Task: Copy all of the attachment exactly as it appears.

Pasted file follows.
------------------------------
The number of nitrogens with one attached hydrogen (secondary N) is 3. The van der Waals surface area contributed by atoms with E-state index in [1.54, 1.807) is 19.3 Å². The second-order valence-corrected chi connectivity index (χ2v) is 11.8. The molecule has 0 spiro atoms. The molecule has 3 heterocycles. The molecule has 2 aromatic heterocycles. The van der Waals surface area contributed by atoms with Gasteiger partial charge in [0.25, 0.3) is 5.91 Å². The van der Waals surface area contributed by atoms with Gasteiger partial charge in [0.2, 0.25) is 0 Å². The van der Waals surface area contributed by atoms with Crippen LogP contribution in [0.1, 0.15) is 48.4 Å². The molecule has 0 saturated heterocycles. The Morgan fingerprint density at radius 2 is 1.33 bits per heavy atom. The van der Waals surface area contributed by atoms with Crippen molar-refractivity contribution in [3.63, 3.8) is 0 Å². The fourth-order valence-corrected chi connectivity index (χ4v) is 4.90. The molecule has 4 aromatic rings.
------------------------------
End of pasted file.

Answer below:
The number of nitrogens with one attached hydrogen (secondary N) is 3. The van der Waals surface area contributed by atoms with E-state index in [1.54, 1.807) is 19.3 Å². The second-order valence-corrected chi connectivity index (χ2v) is 11.8. The molecule has 0 spiro atoms. The molecule has 3 heterocycles. The molecule has 2 aromatic heterocycles. The van der Waals surface area contributed by atoms with Gasteiger partial charge in [0.25, 0.3) is 5.91 Å². The van der Waals surface area contributed by atoms with Gasteiger partial charge in [0.2, 0.25) is 0 Å². The van der Waals surface area contributed by atoms with Crippen LogP contribution in [0.1, 0.15) is 48.4 Å². The molecule has 0 saturated heterocycles. The Morgan fingerprint density at radius 2 is 1.33 bits per heavy atom. The van der Waals surface area contributed by atoms with Crippen molar-refractivity contribution in [3.63, 3.8) is 0 Å². The fourth-order valence-corrected chi connectivity index (χ4v) is 4.90. The molecule has 4 aromatic rings.